Monday, September 22, 2008

A whale tale to cherish

As image changes go, the whale has undergone the biggest transformation going. Since Herman Melville penned his 19th century tale of ferocious sea beast Moby-Dick, this most mysterious of sea creatures has gone from feared to revered.

Over the years the heavily hunted whale has evolved in the public perception from terrifying monster to gentle giant.

And whether we are hunting the creature or lining up on a tourist boat just to catch a glimpse of it, the whale has always held a deep fascination for humans.

None more so than bestselling writer Philip Hoare – Noel Coward’s biographer and author of Spike Island and England’s Lost Eden.

Philip was so intrigued by the animals, he embarked on a four-year adventure around the world exploring man’s complex relationship with these awe-inspiring creatures.

The result – a captivating book about his experience and a feature-length documentary to be aired on BBC2 tonight.

“It’s where human history meets natural history,” says Philip, whose interest began when he saw a killer whale at a safari park as a child. We have gone from a world of hunting whales to a world of whale-watching. Before the discovery of petroleum the world ran on whale. All street lamps ran on whale oil and it was a huge industry.

“Up until the late 1980s whalers were still hunting in the Azores but they still had an intimate relationship with the whales, watching them on their days off. Now these guys take tourists whale-watching. I wanted to explore what was happening and why.”

Philip’s epic journey takes him from the waters of the Solent to the whaling ports of New Bedford, Nantucket and the Azores.

We even see the Sholing, Southampton-born writer floating in three-mile deep Atlantic waters alongside the legendary sperm whale.

“It was the culmination of it all but I’ve never been so scared in my life,” admits Philip, who is both fascinated and frightened by the sea. The sperm whale is the world’s biggest predator. It can swallow giant squid and even sharks. It was terrifying but then I felt it using its echo location. I could feel it vibrating through my rib cage. It was scanning me – it knew exactly where I was. Then it just glided off. It was amazing.”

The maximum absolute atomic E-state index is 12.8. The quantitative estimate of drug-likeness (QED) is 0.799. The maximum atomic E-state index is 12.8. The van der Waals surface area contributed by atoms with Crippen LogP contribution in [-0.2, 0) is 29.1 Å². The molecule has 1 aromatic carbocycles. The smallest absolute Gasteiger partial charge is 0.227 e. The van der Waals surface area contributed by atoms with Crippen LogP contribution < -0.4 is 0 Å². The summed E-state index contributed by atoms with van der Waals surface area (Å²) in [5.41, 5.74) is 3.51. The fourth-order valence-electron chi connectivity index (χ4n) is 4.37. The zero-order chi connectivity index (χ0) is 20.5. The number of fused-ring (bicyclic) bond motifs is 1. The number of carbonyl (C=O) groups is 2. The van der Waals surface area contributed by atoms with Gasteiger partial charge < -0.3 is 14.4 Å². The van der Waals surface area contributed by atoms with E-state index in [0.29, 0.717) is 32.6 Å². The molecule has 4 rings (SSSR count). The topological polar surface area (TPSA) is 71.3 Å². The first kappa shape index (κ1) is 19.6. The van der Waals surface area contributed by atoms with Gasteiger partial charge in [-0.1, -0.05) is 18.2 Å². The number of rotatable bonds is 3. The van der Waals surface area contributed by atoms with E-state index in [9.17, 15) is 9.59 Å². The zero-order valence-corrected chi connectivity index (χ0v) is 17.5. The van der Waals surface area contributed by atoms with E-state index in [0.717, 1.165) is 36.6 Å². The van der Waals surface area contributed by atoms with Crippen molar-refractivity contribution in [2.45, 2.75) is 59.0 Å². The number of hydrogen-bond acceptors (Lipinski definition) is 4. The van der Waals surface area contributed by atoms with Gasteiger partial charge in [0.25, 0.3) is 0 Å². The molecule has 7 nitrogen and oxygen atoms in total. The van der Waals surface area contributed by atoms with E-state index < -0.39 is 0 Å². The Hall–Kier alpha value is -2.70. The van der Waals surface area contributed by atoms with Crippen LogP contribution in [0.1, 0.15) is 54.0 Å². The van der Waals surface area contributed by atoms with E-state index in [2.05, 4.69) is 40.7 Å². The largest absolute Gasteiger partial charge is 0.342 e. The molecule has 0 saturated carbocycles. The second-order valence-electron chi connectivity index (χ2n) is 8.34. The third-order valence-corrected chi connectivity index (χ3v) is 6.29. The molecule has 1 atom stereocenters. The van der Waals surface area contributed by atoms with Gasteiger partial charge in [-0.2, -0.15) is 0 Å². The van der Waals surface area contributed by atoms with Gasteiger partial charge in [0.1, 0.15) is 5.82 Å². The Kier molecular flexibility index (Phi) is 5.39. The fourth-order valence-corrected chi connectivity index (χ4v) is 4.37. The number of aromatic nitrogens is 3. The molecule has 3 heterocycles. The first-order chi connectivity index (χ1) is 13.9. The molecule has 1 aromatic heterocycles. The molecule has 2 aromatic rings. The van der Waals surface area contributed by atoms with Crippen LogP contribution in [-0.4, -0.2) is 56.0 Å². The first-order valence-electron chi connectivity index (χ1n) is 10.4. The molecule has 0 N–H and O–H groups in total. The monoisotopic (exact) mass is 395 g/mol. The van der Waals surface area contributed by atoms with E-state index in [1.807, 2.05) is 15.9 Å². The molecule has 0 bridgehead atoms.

During his adventure, Philip visits the house where Melville wrote his masterpiece. “It was moving to stand at his desk, look out of the window and see the mountain which he thought looked like the shape of a whale.”

In fact, says Philip, the story of Moby-Dick (one man’s obsessive pursuit of the great white whale) has parallels with the modern world. “It’s just like George Bush hunting Osama Bin Laden. This idea of chasing evil. What is it? Does it even exist?”

Philip happily admits to being “obsessed” by whales.

“I saw my first whales during holidays in Cape Cod in the late 1990s. It got to the point where people said I spent more time with whales than humans! That’s how I started the journey. When you’re standing on a beach in a cold New England winter freezing your bits off, you do ask yourself what you’re doing there. But the rewards are worth it.”

The biggest bonus of all, he says, was getting up close to the creatures once again.

“I have seen grown men crying when they see a whale for the first time. It’s not just their size. When they look at you, there is intelligence behind those eyes.

“There’s also something mystical about them because they are so huge but we know so little about them.

“When I started out I had a much more pragmatic, less emotional response to the whole whaling thing. I took an objective approach.

“But when I swam with whales I felt a sense of guilt, as if I should be apologising to them for how we’ve treated them.

“Whaling is still going on in some parts of the world and they are also suffering through pollution and climate change. They are victims. But these are enlightened times and I hope all that can change.”

By Paula Thompson

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